Trying to avoid death by flying through a pattern of bomb-like enemies.

You learn early on that combat can start to get pretty complicated, especially for boss battles. Your first boss fight requires you to attack first as Otus to smack armor off the boss, and then grab Geddy and fire at its body. This type of gameplay continues the further you progress, incrementally making things more and more complicated.

Early on, I felt like hit boxes were hard to adjust to. Otus has a spin attack that seems like it has a weird hit box. Some enemies early on were unforgiving on the timing until you’re able to adjust and get used to it. I also noticed that invincibility frames can be unforgiving. There were a few times I was hit by an enemy and causing me to repeatedly cascade into other perils until death.

Other Points

  • Puzzles: Owlboy also features puzzles scattered throughout that are reminiscent of those old Zelda games and even had a taste of Lufia II: Rise of the Sinistrals from the SNES for me as well. Those I’ve encountered thus far have been entertaining to play through with some giving you those ‘A –Ha!’ moments; others can be easy and feel similar to being filler for the current dungeon.


  • Pacing/Variation: We get various different moments where your flying ability gets shut down; for example when you’re traversing waterfalls (which happily felt very much like Donkey Kong Country 3). There’s also a boss battle near the beginning of the game that forces you to quickly dash forward, switch through your various companions to break obstacles and then finish off with platforming sections in quick succession while being chased. You also encounter many situations to where combat shouldn’t be your first options. There are times that just avoiding detection is the way to move forward. Things can get hectic, but it’s a nice break with the usual routine of solve a puzzle, kill enemies, break wall and repeat.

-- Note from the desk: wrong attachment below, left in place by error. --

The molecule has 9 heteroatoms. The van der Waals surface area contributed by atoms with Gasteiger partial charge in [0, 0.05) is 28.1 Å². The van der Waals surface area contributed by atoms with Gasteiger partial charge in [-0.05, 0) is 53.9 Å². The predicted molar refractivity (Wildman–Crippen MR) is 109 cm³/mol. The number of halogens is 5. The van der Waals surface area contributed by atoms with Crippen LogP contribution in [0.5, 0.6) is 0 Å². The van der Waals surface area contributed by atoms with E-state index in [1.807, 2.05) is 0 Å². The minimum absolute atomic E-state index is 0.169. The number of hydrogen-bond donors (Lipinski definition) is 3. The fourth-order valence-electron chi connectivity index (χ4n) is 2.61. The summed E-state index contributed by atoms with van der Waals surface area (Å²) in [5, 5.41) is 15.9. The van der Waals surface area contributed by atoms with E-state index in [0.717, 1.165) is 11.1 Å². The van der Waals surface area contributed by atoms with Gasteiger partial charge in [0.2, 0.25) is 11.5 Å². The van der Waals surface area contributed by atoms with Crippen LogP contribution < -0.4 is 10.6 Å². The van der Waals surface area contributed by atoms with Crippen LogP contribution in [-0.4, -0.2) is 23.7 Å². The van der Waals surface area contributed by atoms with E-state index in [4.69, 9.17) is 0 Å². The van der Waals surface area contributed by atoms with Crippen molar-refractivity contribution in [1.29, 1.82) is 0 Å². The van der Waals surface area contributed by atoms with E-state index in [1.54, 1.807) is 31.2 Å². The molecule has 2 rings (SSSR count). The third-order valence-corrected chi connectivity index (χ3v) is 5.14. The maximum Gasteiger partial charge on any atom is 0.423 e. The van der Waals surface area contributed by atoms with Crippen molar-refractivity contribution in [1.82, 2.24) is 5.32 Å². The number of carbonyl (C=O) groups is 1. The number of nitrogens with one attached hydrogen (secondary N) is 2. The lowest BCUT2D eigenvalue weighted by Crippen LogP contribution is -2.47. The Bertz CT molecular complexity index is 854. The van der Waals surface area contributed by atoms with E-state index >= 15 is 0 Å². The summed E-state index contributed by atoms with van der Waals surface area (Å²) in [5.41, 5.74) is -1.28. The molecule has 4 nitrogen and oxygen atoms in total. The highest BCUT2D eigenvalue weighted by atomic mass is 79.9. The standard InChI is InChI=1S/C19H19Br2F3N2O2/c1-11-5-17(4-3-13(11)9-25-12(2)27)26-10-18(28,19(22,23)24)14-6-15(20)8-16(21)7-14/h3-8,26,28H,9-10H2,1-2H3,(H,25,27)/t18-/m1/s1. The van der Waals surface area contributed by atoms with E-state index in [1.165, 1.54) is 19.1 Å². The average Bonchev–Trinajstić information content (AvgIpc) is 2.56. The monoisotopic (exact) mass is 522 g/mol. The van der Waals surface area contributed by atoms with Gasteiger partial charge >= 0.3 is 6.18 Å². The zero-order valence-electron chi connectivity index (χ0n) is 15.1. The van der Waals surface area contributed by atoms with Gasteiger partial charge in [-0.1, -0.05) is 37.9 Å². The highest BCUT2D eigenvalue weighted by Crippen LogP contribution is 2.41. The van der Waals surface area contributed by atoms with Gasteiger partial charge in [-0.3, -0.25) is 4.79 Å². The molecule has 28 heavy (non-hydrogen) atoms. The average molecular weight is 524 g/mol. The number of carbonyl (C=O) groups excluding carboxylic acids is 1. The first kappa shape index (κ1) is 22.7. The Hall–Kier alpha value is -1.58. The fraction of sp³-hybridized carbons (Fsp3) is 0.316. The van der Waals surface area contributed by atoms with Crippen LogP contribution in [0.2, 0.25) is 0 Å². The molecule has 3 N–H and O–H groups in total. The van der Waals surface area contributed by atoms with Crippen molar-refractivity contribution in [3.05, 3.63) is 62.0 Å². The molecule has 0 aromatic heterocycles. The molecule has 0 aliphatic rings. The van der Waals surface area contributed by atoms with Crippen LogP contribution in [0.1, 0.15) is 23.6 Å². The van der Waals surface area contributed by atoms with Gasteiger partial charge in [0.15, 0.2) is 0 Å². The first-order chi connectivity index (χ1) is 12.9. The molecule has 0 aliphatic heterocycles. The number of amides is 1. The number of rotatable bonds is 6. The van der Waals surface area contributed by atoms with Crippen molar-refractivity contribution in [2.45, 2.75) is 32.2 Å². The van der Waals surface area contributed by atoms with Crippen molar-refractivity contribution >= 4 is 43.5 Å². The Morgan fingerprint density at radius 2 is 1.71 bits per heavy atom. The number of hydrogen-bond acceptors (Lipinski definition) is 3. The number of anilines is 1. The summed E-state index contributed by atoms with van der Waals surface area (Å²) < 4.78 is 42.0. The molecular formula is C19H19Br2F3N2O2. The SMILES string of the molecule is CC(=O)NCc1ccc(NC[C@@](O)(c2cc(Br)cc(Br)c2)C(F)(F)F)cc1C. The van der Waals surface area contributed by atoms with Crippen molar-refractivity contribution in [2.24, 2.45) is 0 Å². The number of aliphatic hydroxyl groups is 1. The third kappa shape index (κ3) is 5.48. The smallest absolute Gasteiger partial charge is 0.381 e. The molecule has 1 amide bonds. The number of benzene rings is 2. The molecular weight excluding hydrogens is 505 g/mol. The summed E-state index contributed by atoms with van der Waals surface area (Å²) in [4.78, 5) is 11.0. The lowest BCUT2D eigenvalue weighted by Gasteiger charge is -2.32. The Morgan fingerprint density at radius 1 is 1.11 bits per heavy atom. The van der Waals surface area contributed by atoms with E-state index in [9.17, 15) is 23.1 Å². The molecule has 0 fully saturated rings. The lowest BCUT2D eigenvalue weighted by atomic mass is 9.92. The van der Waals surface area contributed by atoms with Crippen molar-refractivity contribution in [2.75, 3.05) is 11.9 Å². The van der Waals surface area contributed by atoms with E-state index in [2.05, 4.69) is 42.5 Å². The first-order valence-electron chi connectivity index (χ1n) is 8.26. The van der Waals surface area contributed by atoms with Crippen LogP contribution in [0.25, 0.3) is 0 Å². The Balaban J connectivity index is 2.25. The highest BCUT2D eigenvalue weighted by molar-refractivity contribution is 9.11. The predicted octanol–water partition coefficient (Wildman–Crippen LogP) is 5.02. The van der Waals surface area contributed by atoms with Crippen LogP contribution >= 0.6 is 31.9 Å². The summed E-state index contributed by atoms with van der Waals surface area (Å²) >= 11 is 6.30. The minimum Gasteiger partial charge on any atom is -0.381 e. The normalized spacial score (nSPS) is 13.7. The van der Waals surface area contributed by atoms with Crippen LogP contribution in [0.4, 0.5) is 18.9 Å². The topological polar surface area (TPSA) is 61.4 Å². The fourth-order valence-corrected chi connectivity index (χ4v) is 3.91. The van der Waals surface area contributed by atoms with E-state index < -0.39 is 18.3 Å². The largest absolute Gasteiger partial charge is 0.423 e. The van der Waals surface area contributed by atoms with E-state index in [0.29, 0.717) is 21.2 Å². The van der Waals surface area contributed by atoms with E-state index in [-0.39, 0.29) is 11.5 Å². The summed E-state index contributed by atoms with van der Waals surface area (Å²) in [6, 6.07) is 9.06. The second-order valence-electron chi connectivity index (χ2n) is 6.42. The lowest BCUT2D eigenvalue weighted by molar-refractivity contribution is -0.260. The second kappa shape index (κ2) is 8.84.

Early on, Vellie is attacked by Pirates and you’re tasked with proceeding without being detected.

  • Music: The score and sound effects in Owlboy are very well done. With the score in particular, it’s never this bombastic force that jumps into the forefront of what’s going on, but you always notice it and it’s always supplementing the story at the time. Whether its moments of joy, tension or adventure, you will get those feelings from the score.

Final Thoughts

If you’re looking for an SNES inspired action-adventure, Owlboy will be an enjoyable experience for you. I genuinely like all the characters, there are good emotional beats throughout the story and there is a variety of different things you encounter in the gameplay that keeps things interesting. There are times that the combat can feel clunky and puzzles can feel like filler at times, but those factors didn’t come close to ruining any sort of experience I had.


You can check out Owlboy’s official site here.

You can check out more from me at I Wasn’t Prepared For This.